Landlord asking for business plan, business and financial statements prior to sending lease for review?

I've notified property manager who represents landlord that I'm interested in leasing a retail space and have asked for a copy of the lease to review. We have not entered into any negotiations yet. Before sending me a copy of the lease, they want to review my business plans and personal and business financial statements and meet with me.
I've got the plans and financials and no problem with sharing (I understand why they need them) but is this normal practice for landlord to review all my documents before I've had a chance to review any lease? Could this affect the lease terms they send me?
Thanks in advance.
In Leasing Property - Asked by Renee L. - Jul 22, 2011
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Answer(s)

John A.
Broker/Agent
Campbell, CA

I think it unusual to want to review the lease before you know the space you have found, is one you want. What is most important, is the type of lease, net or gross. You would not want to review a number of leases before you have found the space you want.

Jul 22, 2011
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Renee L.
Owner/Investor
Albuquerque, NM

John A - to clarify, I've done the due diligence on my end and have decided that it's the space I want. I wanted to initiate the next steps so I asked for the lease document to review (and to have my lawyer review). I already know from initial review what type of lease it is (rent, terms, etc).

Jul 22, 2011
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Michael W.
Washington, DC

Pretty typical for them to want to review your business plan as leasing to you means they are taking risk on the success of your business and there is an opportunity cost they are taking on by taking it off the market. Also, if they are giving you any sort of tenant allowance towards the build out of your space they are essentially underwriting your business for what is the equivalent of a loan.

Jul 22, 2011
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Nancy G.
Broker/Agent
Rochester, NY

This is a normal question and reasonable. Some Agents won't even take on a client without knowing that the client or customer is serious about having a business plan or financing/cahs to pay for the space/property.

Jul 22, 2011
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Brandon C.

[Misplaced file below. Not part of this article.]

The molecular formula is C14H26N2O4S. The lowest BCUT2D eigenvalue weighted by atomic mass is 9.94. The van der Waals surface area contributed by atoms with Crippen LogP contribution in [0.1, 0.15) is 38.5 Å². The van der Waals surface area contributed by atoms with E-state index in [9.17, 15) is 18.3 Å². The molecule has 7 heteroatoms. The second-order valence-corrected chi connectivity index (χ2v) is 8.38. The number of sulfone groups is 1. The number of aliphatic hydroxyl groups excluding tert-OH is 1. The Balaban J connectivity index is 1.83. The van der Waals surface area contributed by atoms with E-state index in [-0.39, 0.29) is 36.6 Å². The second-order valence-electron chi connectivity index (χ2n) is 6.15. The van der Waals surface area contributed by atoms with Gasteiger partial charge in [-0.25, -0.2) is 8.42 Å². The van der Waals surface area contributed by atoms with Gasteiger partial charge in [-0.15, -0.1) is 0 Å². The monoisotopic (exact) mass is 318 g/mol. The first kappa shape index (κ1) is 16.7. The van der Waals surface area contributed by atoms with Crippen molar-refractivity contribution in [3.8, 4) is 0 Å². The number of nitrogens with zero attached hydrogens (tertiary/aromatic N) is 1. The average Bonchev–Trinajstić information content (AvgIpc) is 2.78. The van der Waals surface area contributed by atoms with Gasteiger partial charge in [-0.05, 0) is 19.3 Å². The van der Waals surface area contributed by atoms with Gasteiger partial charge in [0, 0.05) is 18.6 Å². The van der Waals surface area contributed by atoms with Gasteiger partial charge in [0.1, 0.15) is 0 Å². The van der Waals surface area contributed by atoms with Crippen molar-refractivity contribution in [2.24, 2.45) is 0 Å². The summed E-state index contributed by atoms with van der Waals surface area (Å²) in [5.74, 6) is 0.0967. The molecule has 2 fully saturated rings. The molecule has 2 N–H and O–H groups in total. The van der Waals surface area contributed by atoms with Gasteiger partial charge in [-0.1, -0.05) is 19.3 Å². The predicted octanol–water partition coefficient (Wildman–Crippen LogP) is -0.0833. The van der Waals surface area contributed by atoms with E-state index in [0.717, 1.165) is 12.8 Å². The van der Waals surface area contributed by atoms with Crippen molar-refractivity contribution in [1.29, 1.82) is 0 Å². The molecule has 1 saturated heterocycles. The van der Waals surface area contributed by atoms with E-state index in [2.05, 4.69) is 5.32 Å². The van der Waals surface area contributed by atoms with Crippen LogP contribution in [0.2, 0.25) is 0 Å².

Broker/Agent
Long Beach, CA

This is a normal procedure, especially after the credit crisis. Landlords want to make sure that a prospective Tenant has the ability to perform on the terms they propose. In Southern California most Landlords and Agents will not look at a LOI (Letter of Intent), unless it is accompanied with financials.

Jul 25, 2011
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Daniel S.
Broker/Agent
Chicago, IL

Typically the process is the tenant's broker negotiates the business terms of the lease, then the Landlord sends the lease with those business terms. Typically the final business term that is negotiated is the security deposit or LC to secure this lease. This piece can be done during the initial negotiations or during the lease negotiations. But the Landlord cannot make the determination of the security without understand the financial health of the tenant and that is done by reviewing the tenant's financial statements. I would suggest that you asking to review a lease before agreeing to any business terms is highly unusual. If I were representing you I would recommend you not submit the financials until later in the process and I would recommend we get a sense of the business terms before we request the lease document.

Jul 27, 2011
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Rodney C.
Broker/Agent
Indio, CA

From the property management/ leasing side there is no reason why they should not give you a copy of their lease template, no terms just their standard lease that they use. Your concern that it could affect your lease term is valid in that if you are high risk they may ask for additional security, offer limited incentives, etc. As a rule the stronger your financials and business plan is the lower risk you are and the better position you are to negotiate. Owners want a secure tenant and will trade $ for that peace of mind.

Aug 4, 2011
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Brent G.
Broker/Agent
Columbus, OH

Asking for your business plan or financials is pretty routine and I would even say customary. But that usually occurs after the terms and duration of the Lease have been agreed to. Call it a contingency that an Owner would request as part of an agreement to Lease. It is the rare leasing agent that does not ask for such information, particularly when they are representing the Lessor's interests. With that said, the stronger your financials, the better leverage you have for T/I and more advantageous terms. I hope you have engaged an experienced leasing agent to advocate (go to war) on YOUR behalf....

Aug 15, 2011
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